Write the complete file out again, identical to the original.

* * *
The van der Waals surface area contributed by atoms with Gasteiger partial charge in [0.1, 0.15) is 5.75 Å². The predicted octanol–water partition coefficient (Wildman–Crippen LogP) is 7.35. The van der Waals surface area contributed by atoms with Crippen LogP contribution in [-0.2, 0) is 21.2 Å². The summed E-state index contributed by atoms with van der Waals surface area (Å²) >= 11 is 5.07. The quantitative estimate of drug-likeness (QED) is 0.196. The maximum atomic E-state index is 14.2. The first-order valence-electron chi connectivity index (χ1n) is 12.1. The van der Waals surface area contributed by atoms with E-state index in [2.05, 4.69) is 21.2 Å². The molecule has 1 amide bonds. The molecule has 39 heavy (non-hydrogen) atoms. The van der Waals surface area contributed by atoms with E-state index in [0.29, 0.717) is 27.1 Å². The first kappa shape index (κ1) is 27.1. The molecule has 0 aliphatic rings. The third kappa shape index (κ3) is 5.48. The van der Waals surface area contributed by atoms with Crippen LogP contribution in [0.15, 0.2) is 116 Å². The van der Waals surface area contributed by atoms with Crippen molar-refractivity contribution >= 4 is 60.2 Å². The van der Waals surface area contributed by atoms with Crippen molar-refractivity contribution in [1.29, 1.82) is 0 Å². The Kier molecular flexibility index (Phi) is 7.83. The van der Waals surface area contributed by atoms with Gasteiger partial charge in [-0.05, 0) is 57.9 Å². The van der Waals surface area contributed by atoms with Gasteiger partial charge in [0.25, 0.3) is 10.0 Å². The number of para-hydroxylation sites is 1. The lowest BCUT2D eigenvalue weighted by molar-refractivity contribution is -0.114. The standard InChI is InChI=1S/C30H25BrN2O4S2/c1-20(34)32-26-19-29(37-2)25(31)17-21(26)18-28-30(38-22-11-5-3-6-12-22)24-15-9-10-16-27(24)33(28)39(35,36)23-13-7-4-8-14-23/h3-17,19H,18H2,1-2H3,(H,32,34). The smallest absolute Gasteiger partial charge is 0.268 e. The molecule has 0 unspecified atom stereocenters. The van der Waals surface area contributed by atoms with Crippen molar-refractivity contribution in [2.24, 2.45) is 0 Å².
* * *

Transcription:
The van der Waals surface area contributed by atoms with Gasteiger partial charge in [0.1, 0.15) is 5.75 Å². The predicted octanol–water partition coefficient (Wildman–Crippen LogP) is 7.35. The van der Waals surface area contributed by atoms with Crippen LogP contribution in [-0.2, 0) is 21.2 Å². The summed E-state index contributed by atoms with van der Waals surface area (Å²) >= 11 is 5.07. The quantitative estimate of drug-likeness (QED) is 0.196. The maximum atomic E-state index is 14.2. The first-order valence-electron chi connectivity index (χ1n) is 12.1. The van der Waals surface area contributed by atoms with E-state index in [2.05, 4.69) is 21.2 Å². The molecule has 1 amide bonds. The molecule has 39 heavy (non-hydrogen) atoms. The van der Waals surface area contributed by atoms with E-state index in [0.29, 0.717) is 27.1 Å². The first kappa shape index (κ1) is 27.1. The molecule has 0 aliphatic rings. The third kappa shape index (κ3) is 5.48. The van der Waals surface area contributed by atoms with Crippen LogP contribution in [0.15, 0.2) is 116 Å². The van der Waals surface area contributed by atoms with Crippen molar-refractivity contribution >= 4 is 60.2 Å². The van der Waals surface area contributed by atoms with Crippen molar-refractivity contribution in [1.29, 1.82) is 0 Å². The Kier molecular flexibility index (Phi) is 7.83. The van der Waals surface area contributed by atoms with Gasteiger partial charge in [-0.05, 0) is 57.9 Å². The van der Waals surface area contributed by atoms with Gasteiger partial charge in [0.25, 0.3) is 10.0 Å². The number of para-hydroxylation sites is 1. The lowest BCUT2D eigenvalue weighted by molar-refractivity contribution is -0.114. The standard InChI is InChI=1S/C30H25BrN2O4S2/c1-20(34)32-26-19-29(37-2)25(31)17-21(26)18-28-30(38-22-11-5-3-6-12-22)24-15-9-10-16-27(24)33(28)39(35,36)23-13-7-4-8-14-23/h3-17,19H,18H2,1-2H3,(H,32,34). The smallest absolute Gasteiger partial charge is 0.268 e. The molecule has 0 unspecified atom stereocenters. The van der Waals surface area contributed by atoms with Crippen molar-refractivity contribution in [2.24, 2.45) is 0 Å².